McCarthy Helps Lead Revamped Baltimore Branch NAACP

by: Deborah Bailey Special to the AFRO
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The Baltimore City branch of the NAACP is regrouping with a new agenda and new leadership. The local branch will host a delegation of the city’s civil rights organizations in a meeting with new Police Commissioner Darryl De Sousa next week and has announced a comprehensive economic inclusion agenda in cooperation with the organization’s national headquarters.

“We’re taking the lead in bringing local civil rights organizations to a meeting on the 16th of this month. We’re going to be talking about his conversation around plain clothes units. We’re going to be talking about the consent decree,” said Anthony McCarthy, newly appointed executive director of the Baltimore branch.

Anthony McCarthy, newly appointed executive director of the Baltimore branch.

“The Baltimore NAACP, The National Action Network and the Urban League all plan to be intimately involved in moving forward with the implementation of the consent decree,” said McCarthy, who is a former spokesperson for Baltimore Mayor Catherine Pugh. McCarthy also served in the administrations of Mayor Stephanie Rawlings-Blake and Mayor Sheila Dixon. In addition, he is a former editor with the AFRO.

McCarthy was appointed executive director by the chapter’s executive committee in January.  Ronald Flamer became president of the Baltimore NAACP after the controversial departure of long-time president Tessa Hill-Aston last Fall.

Flamer believes the reinstatement of the executive director’s role will strengthen the chapter and return the Baltimore branch to its core advocacy work with an increasingly complex local civil rights agenda, which includes the Baltimore Police Department’s (BPD) consent decree and continuing the work of moving Baltimore’s economic, educational and public policy agendas forward.

“We are excited to have someone of Anthony’s caliber take on this leadership position with the Baltimore City NAACP.  He has a strong history of social justice advocacy and brings decades of experience in public service and media to the job,” Flamer said.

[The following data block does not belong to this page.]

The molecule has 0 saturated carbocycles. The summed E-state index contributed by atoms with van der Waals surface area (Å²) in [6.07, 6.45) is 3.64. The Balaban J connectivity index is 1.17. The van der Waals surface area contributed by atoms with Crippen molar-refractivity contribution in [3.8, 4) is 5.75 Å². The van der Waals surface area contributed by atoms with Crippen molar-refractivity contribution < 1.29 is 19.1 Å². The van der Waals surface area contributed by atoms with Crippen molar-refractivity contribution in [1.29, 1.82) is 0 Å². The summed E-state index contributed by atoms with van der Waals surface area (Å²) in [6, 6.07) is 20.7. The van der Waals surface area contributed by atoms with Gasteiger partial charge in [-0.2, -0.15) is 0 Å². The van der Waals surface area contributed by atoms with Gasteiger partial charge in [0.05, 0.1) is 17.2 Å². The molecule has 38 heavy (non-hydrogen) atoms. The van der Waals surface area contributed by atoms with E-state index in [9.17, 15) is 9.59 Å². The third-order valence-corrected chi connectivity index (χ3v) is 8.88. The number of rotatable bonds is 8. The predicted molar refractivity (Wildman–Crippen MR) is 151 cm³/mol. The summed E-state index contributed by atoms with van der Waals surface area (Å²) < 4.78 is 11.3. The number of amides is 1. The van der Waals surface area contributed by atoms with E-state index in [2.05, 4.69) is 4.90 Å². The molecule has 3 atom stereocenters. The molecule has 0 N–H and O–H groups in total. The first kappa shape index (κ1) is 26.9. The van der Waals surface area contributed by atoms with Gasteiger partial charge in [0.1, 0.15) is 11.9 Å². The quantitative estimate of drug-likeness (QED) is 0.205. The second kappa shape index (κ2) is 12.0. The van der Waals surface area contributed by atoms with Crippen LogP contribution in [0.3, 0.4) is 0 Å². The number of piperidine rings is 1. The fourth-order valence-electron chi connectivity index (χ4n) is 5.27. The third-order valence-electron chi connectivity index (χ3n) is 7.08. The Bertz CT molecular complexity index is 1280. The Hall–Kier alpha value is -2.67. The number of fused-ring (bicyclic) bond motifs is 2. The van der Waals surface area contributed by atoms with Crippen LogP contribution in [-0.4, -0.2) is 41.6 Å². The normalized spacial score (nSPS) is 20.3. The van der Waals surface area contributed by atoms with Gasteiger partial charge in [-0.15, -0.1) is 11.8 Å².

The Baltimore branch will take the lead in connecting with city government on recommendations in the NAACP’s 2018 Economic Inclusion Plan for Baltimore released Feb. 6 jointly with the organization’s national office and Maryland State Conference.

Specific recommendations for jump starting economic viability in Baltimore include vacant land transfer to community land trusts and a local government-enforced crackdown on predatory lending practices that continue to negatively impact home ownership for African-Americans in Baltimore, according to the report.

“We now look forward to utilizing these strategies for economic inclusion in our work with the community to truly make a difference,” said Edsel Brown, economic chair, NAACP Maryland State Conference.

Collaboration is a key theme for both the Baltimore Branch and the NAACP national office this year.  The national headquarters recently experienced a shake-up in 2017 as well, dismissing Cornell Williams Brooks in the spring and replacing him with Derrick Johnson in Aug. 2017.

Johnson quickly kicked off a “listening tour” in several cities, including Baltimore, amid the city branch’s turmoil and ultimate change in leadership.  The listening tour served as the impetus for the Economic Inclusion report.

Finally, McCarthy said the local chapter has adopted a legislative agenda and plans to issue support letters on issues ranging from legislation in support of the city’s two HBCU’s (Coppin State and Morgan State Universities) to HB-687, proposed by State Delegate Antonio Haynes requiring security services at Baltimore’s senior housing sites.

The Baltimore Branch of the NAACP was placed under administrative receivership last Fall after Hill-Aston’s departure.  The national organization appointed NAACP State Conference Director Gerald Stansbury as branch receiver. The Baltimore branch will hold elections for permanent officers this Fall. Flamer has not yet announced whether he will seek the presidency for a full term.

In the meantime, McCarthy plans to prove the value of hiring full-time staff to support the Baltimore Branch through service.  “I’m committed to serving this organization. I am going to work diligently every day and earn my keep,” McCarthy said.

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